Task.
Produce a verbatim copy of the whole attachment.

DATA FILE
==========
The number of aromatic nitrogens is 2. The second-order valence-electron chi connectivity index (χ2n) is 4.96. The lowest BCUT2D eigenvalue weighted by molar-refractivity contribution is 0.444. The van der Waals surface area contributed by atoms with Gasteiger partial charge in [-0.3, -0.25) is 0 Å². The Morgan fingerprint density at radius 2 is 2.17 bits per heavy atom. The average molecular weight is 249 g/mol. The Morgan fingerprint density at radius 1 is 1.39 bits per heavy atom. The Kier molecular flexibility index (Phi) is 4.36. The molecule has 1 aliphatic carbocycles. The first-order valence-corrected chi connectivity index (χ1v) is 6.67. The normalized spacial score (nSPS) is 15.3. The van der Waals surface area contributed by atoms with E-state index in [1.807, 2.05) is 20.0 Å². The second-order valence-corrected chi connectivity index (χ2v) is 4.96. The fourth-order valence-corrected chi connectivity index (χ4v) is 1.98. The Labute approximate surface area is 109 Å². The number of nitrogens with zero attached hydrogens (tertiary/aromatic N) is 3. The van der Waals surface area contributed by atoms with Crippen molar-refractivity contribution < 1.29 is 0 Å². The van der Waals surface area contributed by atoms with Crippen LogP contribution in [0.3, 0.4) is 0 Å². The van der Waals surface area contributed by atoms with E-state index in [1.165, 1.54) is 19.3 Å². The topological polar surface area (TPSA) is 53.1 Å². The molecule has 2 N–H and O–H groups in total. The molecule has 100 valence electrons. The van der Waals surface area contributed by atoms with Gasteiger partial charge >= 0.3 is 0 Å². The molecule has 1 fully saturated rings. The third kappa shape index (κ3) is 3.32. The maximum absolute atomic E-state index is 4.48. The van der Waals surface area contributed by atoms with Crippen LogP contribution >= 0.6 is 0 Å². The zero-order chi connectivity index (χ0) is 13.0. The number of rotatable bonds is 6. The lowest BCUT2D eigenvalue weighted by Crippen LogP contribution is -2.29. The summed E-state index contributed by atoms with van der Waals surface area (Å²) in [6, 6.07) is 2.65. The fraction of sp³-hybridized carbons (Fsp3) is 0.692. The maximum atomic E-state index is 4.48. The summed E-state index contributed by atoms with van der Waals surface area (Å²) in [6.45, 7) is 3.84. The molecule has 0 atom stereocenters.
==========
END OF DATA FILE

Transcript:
The number of aromatic nitrogens is 2. The second-order valence-electron chi connectivity index (χ2n) is 4.96. The lowest BCUT2D eigenvalue weighted by molar-refractivity contribution is 0.444. The van der Waals surface area contributed by atoms with Gasteiger partial charge in [-0.3, -0.25) is 0 Å². The Morgan fingerprint density at radius 2 is 2.17 bits per heavy atom. The average molecular weight is 249 g/mol. The Morgan fingerprint density at radius 1 is 1.39 bits per heavy atom. The Kier molecular flexibility index (Phi) is 4.36. The molecule has 1 aliphatic carbocycles. The first-order valence-corrected chi connectivity index (χ1v) is 6.67. The normalized spacial score (nSPS) is 15.3. The van der Waals surface area contributed by atoms with E-state index in [1.807, 2.05) is 20.0 Å². The second-order valence-corrected chi connectivity index (χ2v) is 4.96. The fourth-order valence-corrected chi connectivity index (χ4v) is 1.98. The Labute approximate surface area is 109 Å². The number of nitrogens with zero attached hydrogens (tertiary/aromatic N) is 3. The van der Waals surface area contributed by atoms with Crippen molar-refractivity contribution < 1.29 is 0 Å². The van der Waals surface area contributed by atoms with Crippen LogP contribution in [0.3, 0.4) is 0 Å². The van der Waals surface area contributed by atoms with E-state index in [1.165, 1.54) is 19.3 Å². The topological polar surface area (TPSA) is 53.1 Å². The molecule has 2 N–H and O–H groups in total. The molecule has 100 valence electrons. The van der Waals surface area contributed by atoms with Gasteiger partial charge >= 0.3 is 0 Å². The molecule has 1 fully saturated rings. The third kappa shape index (κ3) is 3.32. The maximum absolute atomic E-state index is 4.48. The van der Waals surface area contributed by atoms with Crippen LogP contribution >= 0.6 is 0 Å². The zero-order chi connectivity index (χ0) is 13.0. The number of rotatable bonds is 6. The lowest BCUT2D eigenvalue weighted by Crippen LogP contribution is -2.29. The summed E-state index contributed by atoms with van der Waals surface area (Å²) in [6, 6.07) is 2.65. The fraction of sp³-hybridized carbons (Fsp3) is 0.692. The maximum atomic E-state index is 4.48. The summed E-state index contributed by atoms with van der Waals surface area (Å²) in [6.45, 7) is 3.84. The molecule has 0 atom stereocenters.